Switched at Birth – Enjoying the Episodes

June 20, 2011 Comments Off on Switched at Birth – Enjoying the Episodes

Happy to re-publish this by “Speak Up Librarian” (see link on our blogroll), with permission. It outlines well some of our own thoughts, e.g. the show is moving along so quickly we wonder if viewers have time to savor and absorb the well-acted vignettes of myths about people with hearing loss and deafness. There are many good examples in the two episodes so far. Enjoy the article below, just in time for others to tune in tonight, or watch it online (ABC and Hulu)…

SUNDAY, JUNE 19, 2011

Thoughts on Switched at Birth, Episode Two

Switched at Birth, a new television show on ABC Family continues to raise deaf awareness. Here are my thoughts on the latest episode.

I was really pleased to see the question of “Can people who are deaf drive safely?” addressed in the second episode. I think that’s one of the most common misconceptions hearing people have about the deaf. In this episode Daphne’s biological parents were very concerned about her riding to school on the back of a motorcycle driven by her deaf friend. I liked that Daphne’s mom was compassionate about their concern but stood her ground in explaining that people who are deaf can be safe drivers.

Another scene I liked took place in a music store when Liam who is hearing tried to converse with Daphne and she misunderstood what he said. She then took him over to a pair of headphones, played music for him, and then asked him to lipread what she said. When he was completely unable to do it, he began to understand how difficult lipreading is. Here again, a common misconception hearing people have about the super lipreading powers of the deaf was examined.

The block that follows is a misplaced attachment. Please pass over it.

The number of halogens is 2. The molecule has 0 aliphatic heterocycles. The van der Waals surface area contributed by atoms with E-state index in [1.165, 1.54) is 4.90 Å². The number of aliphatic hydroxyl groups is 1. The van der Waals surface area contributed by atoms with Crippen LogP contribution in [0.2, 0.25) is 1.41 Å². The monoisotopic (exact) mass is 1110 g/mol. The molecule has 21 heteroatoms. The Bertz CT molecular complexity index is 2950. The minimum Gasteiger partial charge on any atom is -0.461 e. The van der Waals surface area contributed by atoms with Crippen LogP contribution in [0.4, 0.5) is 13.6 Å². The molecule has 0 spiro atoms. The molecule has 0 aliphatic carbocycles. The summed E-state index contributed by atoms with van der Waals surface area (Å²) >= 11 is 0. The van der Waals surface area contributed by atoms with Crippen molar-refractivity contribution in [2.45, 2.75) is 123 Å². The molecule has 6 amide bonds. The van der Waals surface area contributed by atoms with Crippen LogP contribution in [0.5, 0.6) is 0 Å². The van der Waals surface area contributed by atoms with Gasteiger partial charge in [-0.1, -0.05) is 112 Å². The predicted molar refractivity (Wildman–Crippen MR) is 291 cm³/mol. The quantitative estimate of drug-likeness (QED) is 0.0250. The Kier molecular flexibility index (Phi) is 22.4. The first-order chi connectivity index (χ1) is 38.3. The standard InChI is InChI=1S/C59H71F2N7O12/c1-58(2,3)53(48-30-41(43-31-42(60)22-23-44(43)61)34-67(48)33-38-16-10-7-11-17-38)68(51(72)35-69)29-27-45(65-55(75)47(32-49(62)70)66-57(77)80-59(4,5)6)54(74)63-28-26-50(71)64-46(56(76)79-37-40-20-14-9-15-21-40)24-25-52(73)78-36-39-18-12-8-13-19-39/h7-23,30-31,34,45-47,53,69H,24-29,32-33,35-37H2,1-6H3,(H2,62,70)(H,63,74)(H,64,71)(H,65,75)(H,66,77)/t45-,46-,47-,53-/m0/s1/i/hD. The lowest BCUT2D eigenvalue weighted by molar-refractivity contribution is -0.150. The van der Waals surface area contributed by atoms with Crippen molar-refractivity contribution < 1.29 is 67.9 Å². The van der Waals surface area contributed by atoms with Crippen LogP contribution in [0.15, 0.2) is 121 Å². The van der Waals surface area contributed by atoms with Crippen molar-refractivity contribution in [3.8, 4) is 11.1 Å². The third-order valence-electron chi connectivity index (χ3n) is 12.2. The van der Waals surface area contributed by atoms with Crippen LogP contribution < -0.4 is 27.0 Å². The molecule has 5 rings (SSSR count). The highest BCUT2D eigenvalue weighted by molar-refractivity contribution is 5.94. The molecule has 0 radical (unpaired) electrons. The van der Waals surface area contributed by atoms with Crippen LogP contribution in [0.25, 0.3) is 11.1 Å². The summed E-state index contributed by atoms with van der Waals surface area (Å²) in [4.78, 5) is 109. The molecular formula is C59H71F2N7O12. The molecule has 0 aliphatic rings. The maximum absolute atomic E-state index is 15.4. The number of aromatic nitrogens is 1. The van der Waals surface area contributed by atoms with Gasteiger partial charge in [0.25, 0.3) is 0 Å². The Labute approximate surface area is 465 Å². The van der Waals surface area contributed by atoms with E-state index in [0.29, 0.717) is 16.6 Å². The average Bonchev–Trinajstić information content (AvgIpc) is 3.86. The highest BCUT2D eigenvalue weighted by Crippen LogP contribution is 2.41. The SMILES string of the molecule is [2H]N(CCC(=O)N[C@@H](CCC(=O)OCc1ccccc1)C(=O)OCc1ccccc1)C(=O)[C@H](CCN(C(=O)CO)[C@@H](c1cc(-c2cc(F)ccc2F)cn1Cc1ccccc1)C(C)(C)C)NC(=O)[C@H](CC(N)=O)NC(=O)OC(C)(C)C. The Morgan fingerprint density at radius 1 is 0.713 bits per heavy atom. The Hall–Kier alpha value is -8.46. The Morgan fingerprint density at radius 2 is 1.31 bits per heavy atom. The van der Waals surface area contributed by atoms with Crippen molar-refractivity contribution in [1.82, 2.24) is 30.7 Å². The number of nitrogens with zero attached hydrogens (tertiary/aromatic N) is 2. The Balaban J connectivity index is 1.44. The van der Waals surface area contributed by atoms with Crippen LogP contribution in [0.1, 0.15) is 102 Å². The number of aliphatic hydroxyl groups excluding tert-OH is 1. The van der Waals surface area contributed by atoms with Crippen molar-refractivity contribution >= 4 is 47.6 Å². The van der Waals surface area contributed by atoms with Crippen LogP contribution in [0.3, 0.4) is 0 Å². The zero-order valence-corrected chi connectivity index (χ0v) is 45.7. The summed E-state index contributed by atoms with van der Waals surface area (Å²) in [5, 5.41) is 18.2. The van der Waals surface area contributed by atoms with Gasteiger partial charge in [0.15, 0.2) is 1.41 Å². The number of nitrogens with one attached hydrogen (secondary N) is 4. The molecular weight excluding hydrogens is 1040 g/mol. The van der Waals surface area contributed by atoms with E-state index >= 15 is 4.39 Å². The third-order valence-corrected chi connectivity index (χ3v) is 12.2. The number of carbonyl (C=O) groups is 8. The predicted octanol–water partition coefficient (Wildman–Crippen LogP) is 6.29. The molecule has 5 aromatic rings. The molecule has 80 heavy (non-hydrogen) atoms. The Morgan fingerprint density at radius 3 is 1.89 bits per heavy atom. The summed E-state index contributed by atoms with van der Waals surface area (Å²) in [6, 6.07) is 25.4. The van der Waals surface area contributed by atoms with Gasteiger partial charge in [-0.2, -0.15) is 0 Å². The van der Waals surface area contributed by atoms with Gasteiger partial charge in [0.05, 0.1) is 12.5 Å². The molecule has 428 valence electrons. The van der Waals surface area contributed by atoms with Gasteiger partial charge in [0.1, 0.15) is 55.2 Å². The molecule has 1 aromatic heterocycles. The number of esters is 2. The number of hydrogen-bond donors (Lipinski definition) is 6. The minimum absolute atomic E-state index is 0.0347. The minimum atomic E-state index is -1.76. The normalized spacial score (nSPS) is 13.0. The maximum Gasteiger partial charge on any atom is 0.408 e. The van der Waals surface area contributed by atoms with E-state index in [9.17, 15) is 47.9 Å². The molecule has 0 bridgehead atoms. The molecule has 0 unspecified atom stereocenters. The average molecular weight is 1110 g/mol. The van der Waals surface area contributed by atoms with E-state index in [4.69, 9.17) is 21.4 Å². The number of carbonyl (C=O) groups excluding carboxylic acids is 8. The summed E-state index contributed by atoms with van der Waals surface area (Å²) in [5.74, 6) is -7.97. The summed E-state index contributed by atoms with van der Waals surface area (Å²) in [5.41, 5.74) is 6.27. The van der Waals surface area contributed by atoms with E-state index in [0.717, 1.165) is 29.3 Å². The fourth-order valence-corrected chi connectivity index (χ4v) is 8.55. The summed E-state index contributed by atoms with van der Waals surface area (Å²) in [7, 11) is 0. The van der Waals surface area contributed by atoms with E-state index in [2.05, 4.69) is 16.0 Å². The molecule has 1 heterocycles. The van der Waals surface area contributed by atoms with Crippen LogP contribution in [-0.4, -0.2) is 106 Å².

My other favorite moment from the show was the scene where Daphne ate breakfast alone with her biological parents, brother, and Bay. Without her Mom there to remind them by her translating, the family quickly forgot that Daphne can’t hear them. They talked all at once, back and forth, and the camera spun around to show Daphne’s view as she tried to make sense of the conversation. When her lack of understanding was revealed by her delighted comment after taking a bite of toast that the jam was rhubarb which her biological mother had just been explaining at length, the family was shocked. Then her brother made a quip about her being similar to his grandpa. In my experience when someone with hearing loss is not elderly, people forget. I have to constantly remind people how to communicate with me and I bet that’s your experience too.

I’m looking forward to seeing what the show covers next. Stay tuned.

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